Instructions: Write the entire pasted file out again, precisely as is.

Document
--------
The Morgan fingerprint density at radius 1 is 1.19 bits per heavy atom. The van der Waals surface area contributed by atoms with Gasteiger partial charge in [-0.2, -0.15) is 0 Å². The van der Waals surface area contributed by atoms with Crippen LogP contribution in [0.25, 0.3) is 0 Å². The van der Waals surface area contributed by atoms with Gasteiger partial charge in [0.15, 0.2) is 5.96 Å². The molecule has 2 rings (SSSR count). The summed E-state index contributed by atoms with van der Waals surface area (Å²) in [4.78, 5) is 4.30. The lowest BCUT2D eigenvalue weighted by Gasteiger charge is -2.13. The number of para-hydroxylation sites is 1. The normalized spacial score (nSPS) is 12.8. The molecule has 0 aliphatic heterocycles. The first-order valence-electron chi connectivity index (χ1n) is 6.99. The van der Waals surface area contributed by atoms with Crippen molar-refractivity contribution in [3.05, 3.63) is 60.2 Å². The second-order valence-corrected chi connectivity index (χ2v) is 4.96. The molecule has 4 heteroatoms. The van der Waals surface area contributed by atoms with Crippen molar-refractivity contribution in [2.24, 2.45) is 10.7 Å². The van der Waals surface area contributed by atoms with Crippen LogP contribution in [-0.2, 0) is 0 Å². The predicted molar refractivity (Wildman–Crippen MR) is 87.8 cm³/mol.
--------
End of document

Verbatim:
The Morgan fingerprint density at radius 1 is 1.19 bits per heavy atom. The van der Waals surface area contributed by atoms with Gasteiger partial charge in [-0.2, -0.15) is 0 Å². The van der Waals surface area contributed by atoms with Crippen LogP contribution in [0.25, 0.3) is 0 Å². The van der Waals surface area contributed by atoms with Gasteiger partial charge in [0.15, 0.2) is 5.96 Å². The molecule has 2 rings (SSSR count). The summed E-state index contributed by atoms with van der Waals surface area (Å²) in [4.78, 5) is 4.30. The lowest BCUT2D eigenvalue weighted by Gasteiger charge is -2.13. The number of para-hydroxylation sites is 1. The normalized spacial score (nSPS) is 12.8. The molecule has 0 aliphatic heterocycles. The first-order valence-electron chi connectivity index (χ1n) is 6.99. The van der Waals surface area contributed by atoms with Crippen molar-refractivity contribution in [3.05, 3.63) is 60.2 Å². The second-order valence-corrected chi connectivity index (χ2v) is 4.96. The molecule has 4 heteroatoms. The van der Waals surface area contributed by atoms with Crippen molar-refractivity contribution in [2.24, 2.45) is 10.7 Å². The van der Waals surface area contributed by atoms with Crippen LogP contribution in [-0.2, 0) is 0 Å². The predicted molar refractivity (Wildman–Crippen MR) is 87.8 cm³/mol.